Moreno said on Twitter: “It’s a shame that efforts to get our residents access to cheaper and better internet are being delayed by potential bid rigging and other lapses in transparency. We’ll [continue] to investigate and pursue accountability to make sure future efforts are successful.”
During the 27 April hearing, Councilmember Freddie King III asked Rhodes whether he could see “how this looks publicly, how this looks bad?”
Rhodes said he could but added: “It’s a nuanced situation. I don’t believe there’s been any kind of unethical activity, but I do see why questions are being asked.”
A New Orleans city spokesperson told capitaltribunenews.com that the pandemic highlighted the digital divide in New Orleans and that Black New Orleanians and residents on lower incomes are worst affected by lack of access.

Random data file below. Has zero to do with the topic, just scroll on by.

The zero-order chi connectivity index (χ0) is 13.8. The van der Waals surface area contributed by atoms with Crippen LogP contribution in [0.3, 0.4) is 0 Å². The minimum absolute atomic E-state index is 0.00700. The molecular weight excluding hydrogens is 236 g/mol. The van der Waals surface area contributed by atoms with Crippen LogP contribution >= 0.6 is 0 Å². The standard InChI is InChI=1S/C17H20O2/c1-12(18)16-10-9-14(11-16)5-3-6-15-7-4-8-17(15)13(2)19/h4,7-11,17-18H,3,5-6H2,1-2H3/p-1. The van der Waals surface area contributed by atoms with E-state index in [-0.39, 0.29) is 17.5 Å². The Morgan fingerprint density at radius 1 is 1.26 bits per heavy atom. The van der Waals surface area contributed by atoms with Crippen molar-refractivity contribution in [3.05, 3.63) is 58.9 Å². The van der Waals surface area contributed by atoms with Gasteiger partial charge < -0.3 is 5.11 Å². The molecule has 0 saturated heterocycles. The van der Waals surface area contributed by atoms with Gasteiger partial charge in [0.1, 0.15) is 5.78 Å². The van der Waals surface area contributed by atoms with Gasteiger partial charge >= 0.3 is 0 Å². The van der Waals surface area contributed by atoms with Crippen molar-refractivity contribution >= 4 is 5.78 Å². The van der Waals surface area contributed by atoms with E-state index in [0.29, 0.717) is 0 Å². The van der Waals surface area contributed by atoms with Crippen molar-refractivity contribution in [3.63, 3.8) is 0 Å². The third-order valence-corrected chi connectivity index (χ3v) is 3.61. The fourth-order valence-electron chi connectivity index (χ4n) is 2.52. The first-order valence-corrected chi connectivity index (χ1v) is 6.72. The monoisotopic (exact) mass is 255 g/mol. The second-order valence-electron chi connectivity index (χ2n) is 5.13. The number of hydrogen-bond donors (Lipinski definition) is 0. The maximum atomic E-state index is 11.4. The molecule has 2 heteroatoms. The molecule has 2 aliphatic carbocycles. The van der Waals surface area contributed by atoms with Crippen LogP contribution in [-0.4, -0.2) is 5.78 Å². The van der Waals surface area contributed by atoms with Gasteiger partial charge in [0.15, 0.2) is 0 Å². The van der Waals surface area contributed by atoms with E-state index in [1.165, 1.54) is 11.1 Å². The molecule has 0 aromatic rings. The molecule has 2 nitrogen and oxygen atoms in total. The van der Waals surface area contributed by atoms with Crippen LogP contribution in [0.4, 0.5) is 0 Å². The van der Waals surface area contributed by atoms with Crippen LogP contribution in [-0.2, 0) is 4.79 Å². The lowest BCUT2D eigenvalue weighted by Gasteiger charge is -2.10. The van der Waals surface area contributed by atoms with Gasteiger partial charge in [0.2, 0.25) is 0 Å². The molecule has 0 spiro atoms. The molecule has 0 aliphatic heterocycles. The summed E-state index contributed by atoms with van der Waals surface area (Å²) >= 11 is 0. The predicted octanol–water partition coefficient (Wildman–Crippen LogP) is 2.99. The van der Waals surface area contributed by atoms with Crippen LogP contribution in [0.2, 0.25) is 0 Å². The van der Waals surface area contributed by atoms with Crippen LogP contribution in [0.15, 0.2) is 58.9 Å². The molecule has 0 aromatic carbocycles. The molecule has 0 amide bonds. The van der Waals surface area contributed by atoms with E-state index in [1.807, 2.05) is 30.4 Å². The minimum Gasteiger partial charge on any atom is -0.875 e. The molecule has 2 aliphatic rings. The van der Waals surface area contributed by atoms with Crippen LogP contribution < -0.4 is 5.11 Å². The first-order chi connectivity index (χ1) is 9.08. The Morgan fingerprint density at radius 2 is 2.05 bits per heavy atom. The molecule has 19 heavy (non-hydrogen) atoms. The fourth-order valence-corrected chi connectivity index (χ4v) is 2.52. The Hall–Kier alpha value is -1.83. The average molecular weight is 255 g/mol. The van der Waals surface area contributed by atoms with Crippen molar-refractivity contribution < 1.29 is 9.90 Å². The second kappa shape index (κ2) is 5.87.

“As the pandemic raged, our administration needed to take action,” they said. “In 2020, we published a public notice, asking for potential partners to express their interest in solving digital equity problems. In 2021, with our students still in remote learning, these conversations led us to publish the Smart City RFP requesting that the partner build fibre infrastructure, provide free and affordable internet in our most vulnerable communities at no additional cost to the city.
“Smart + Connected NOLA (SCNOLA) received the highest score in large part because their solution was cost-neutral. It’s worth noting that the Cox proposal would have cost the city over $150 million.
“We are deeply disappointed by SCNOLA’s decision to withdraw from consideration. Given the contentious atmosphere that’s been created around the issue, it’s hardly a surprise. This is a loss for kids that deserved better of us as their city’s leaders.
“Going forward, we will be reissuing the RFP. The need is still there. We welcome anyone with solutions to work with us.”
This may not be straightforward either, though, as Cox has argued it should now automatically get the contract as the second-highest-placed bidder.
capitaltribunenews.com has contacted members of the Smart+Connected NOLA consortium and Ignite Cities for comment.